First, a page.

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  1. Chris Choi

Do customers care who runs a supermarket?

Justin King is one of the most respected retail figures in the UK, yet I suspect that many of the 18.5 million shoppers that use the stores have no idea who he is.

Sainsbury's chief executive Justin King is to leave the supermarket in July. Credit: Press Association

Unlike brands such as Virgin and Ryanair, the boss has not been used in television advertising. Yet the ultimate manager is vital - Sainsbury's says it's aim is to be the most trusted supermarket.

Trust takes constancy of leadership and direction - chopping and changing is soon seen in the sales isles. Mr King's last job at Sainsbury's will be one of his most important - creating a smooth handover.

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Sainsbury's boss: Customers still have less to spend

The CEO of Sainsbury's has warned that while the British economy may be seeing positive signs of recovery, individual consumers are still finding their purchasing power reduced.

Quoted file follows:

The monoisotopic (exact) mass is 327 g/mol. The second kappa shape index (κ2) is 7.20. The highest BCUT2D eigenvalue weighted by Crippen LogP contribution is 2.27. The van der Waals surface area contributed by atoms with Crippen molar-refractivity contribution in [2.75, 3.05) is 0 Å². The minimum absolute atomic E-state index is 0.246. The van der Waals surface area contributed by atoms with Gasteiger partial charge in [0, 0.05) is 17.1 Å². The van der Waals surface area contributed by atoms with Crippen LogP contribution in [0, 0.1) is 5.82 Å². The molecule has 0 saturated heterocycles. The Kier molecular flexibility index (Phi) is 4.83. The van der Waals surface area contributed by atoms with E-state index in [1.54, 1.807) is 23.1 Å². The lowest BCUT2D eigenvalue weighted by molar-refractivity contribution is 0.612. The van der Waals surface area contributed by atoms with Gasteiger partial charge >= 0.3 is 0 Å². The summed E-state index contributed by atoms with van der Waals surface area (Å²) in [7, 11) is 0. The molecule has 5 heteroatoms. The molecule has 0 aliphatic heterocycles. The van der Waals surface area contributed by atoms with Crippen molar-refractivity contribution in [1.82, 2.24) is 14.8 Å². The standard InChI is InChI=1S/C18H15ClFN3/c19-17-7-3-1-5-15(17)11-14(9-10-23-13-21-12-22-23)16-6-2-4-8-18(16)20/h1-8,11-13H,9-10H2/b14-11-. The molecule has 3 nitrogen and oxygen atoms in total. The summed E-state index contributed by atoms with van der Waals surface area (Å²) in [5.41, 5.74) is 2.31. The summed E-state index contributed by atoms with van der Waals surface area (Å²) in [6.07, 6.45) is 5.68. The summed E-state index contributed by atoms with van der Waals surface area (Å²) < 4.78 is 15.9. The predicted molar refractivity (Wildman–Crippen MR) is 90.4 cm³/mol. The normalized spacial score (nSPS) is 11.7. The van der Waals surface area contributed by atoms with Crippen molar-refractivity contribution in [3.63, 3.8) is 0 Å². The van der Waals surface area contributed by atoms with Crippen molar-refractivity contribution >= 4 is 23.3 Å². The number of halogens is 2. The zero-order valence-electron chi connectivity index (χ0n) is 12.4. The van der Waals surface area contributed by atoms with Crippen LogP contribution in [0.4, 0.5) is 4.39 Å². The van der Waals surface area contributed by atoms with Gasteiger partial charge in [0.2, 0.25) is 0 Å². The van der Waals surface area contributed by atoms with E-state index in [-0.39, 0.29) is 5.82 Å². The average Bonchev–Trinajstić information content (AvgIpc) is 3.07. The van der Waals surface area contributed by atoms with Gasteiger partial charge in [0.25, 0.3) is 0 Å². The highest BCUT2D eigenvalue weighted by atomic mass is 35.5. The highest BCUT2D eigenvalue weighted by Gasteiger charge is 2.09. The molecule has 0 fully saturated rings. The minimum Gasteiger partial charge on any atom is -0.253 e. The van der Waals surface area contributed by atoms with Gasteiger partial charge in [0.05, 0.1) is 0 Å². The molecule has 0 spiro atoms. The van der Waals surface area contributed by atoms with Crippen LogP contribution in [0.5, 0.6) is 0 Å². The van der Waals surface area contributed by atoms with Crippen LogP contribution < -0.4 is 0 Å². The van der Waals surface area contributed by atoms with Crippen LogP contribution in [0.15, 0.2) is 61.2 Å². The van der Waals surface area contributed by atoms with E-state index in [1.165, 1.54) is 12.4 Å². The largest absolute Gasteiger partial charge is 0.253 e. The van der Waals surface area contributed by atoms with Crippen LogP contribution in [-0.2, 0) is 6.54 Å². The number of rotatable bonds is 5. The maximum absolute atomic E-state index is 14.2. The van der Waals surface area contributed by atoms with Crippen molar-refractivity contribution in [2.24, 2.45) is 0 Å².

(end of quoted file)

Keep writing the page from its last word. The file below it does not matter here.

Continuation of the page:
"I think what we're seeing is lots of good signs of recovery for the economy," Justin King told ITV News, "whether it be lower inflation or job creation and so on."

"But as far as individuals are concerned, they're seeing low pay rises, they're still seeing inflation - it came down yesterday but it was still 2.2% - and so on average they've got less money to spend.

"So whilst it's good news to feel that you're living and working in a country where things are getting better, in the end it's what happens to you as an individual that's going to make a difference to your shopping habits."